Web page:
“To be a warrior is not a simple matter of wishing to be one. It is rather an endless struggle that will go on to the very last moment of our lives. Nobody is born a warrior, in exactly the same way that nobody is born a reasonable being. We make ourselves into one or the other.”
Carlos Castaneda

Tales of Power

Religiousness in Yoga Part 14: Bandha


Excerpts from “Religiousness in Yoga” by TKV Desikachar

Part1: Definition

I have explained how prāṇāyāma helps the firs in the body, sūrya, to reduce the “dirt,” apāna. Bandhas are a means by which we can intensify this process. The theory is that the bandhas make sure the flame is brought exactly to where the apāna, “dirt,” is concentrated, so that the fire has more effect.

The term bandha means “to bind or to lock.” In this process we tighten certain portions of the torso in a particular way. We will consider three bandhas: … The jālandhara bandha involves the neck and upper spine. The uḍḍīyana bandha involves the portion of the torso from the diaphragm to its base. The mūla bandha involves the portion from the navel to the base of the torso. Jālandhara bandha positions the torso in such a way that the spine remains erect, keeping the draft in line with the fire. Uḍḍīyana bandha brings the apāna up towards the fire … we use mūla bandha to keep it [apāna] near the fire.

These three bandhas can be used in the practice of āsana and prāṇāyāma. Eventually … jālandhara bandha is maintained throughout inhalation, exhalation and holding the breath. Uḍḍīyana bandha is done only after exhalation is finished and before inhalation is begun; that is during bāhya kumbhaka … [and] mūla bandha is maintained throughout the prāṇāyāma.

Part2: Readiness

… Now, who is ready to do these bandhas? As uḍḍīyana bandha is done only on holding the breath after exhalation, one of the most important requirements is that we be able to do a long holding of the breath without sacrificing the quality of the inhalation and exhalation. If this is not possible we should forget about bandhas for the time being.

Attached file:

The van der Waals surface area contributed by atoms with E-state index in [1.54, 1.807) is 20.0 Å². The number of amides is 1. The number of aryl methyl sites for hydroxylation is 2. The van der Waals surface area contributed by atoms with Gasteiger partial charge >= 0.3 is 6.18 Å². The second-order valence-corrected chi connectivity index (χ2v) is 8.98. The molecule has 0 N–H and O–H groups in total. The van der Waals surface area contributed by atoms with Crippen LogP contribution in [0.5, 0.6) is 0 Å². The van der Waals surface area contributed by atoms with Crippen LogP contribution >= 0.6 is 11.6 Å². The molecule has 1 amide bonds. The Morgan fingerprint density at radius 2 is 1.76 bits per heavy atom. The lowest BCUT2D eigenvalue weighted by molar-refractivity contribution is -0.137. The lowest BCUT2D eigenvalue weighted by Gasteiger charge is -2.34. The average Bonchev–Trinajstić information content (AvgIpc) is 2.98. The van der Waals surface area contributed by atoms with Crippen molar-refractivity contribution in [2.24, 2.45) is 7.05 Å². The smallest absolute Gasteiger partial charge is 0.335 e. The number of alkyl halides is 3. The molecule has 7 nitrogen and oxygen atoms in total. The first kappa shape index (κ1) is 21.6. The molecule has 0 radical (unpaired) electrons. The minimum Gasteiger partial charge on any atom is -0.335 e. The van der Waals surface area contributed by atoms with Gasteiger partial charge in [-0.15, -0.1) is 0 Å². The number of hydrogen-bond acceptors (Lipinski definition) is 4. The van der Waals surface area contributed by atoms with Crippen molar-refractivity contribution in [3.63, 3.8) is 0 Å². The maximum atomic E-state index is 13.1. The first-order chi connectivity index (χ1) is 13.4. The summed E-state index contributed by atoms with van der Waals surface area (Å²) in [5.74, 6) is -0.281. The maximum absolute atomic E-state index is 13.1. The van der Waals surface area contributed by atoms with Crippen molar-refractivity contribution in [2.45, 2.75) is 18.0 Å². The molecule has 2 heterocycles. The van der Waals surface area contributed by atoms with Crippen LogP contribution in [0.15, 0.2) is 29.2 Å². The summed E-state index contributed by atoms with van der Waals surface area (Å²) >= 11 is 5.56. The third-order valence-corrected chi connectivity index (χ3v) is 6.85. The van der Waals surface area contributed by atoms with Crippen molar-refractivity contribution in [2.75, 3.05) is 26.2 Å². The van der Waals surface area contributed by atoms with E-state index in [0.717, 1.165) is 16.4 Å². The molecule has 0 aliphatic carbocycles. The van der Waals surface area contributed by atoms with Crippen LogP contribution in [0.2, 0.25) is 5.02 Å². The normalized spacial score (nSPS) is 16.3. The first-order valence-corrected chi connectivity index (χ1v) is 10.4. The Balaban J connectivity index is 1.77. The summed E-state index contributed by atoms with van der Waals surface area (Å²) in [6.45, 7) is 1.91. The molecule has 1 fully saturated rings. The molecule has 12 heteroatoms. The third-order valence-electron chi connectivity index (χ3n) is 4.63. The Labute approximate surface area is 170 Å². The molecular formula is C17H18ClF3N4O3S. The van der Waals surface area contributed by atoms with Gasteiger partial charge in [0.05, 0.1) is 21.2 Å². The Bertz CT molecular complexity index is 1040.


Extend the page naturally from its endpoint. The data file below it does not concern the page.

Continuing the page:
… We must begin to do these bandhas in some simple postures so that our bodies can get used to them …

Part3: Application Sequence

In teaching the technique of bandhas, we begin with jālandhara bandha. If we are not able to do that, we are not ready for the others. In jālandhara bandha, we lift up the back so it is very straight, pull the head back so that it is in line with the spine, then tuck the chin down …

The next bandha we teach is uḍḍīyana bandha … as we exhale we start contracting the abdomen. At the end of the exhalation the abdomen is completely contracted, lifted, and pulled back towards the spine; at the same time the diaphragm moves upwards. If we do this bandha very well, the navel goes back to the spine; the rectal and back muscles contract. At the completion of uḍḍīyana bandha the whole abdominal area is hollow. I want to caution you that this lifting of the abdomen is to be done very slowly, not rapidly.

… The mūla bandha is established after we have done the uḍḍīyana bandha. As we release the upper abdomen and diaphragm, we maintain a contraction in the lower abdomen, back and rectum … the portion of uḍḍīyana bandha below the navel is maintained in contraction while the portion above the navel is released.

… To practice these bandhas in prāṇāyāma we must first establish a ratio of breathing … that we can do comfortably at least twelve times without the bandhas. Suppose we pick a ratio of 6-0-12-06. I would do the following:

60126No bandhas for six breaths
60126Use jālandhara and uḍḍīyana bandha for six breaths
60126Use all three bandhas for six breaths
60120No bandhas for six breaths

The last six breaths of this prāṇāyāma serve as a counterpose. This introduction of bandhas is a very gradual process …

… We should anticipate a great reduction in our ability to do long breathing and holding the breath once we introduce the bandhas. There is quite a bit of effort involved in doing them. If a person can do 10-10-20-10, I have found that with bandhas the breath is reduced to 6-6-12-6 …

The best āsanas for doing bandhas are inverted, lying flat, or sitting with the back straight. A classic posture is mahāmudrā, which is, in fact mahāmudrā only if the bandhas are used.

There are many postures, however, in which the bandhas should not be done, for example, backbending and twisting postures …

Question: Should bandhas be a part of every daily practice?

Response: Yes, if we are ready to do them … don’t do them in all postures and prāṇāyāma. That will only be negative.

… I must caution you about the use of bandhas … Many of our internal organs are involved in the process of contracting, lifting and releasing. If we don’t know what we are doing we might develop some problems.

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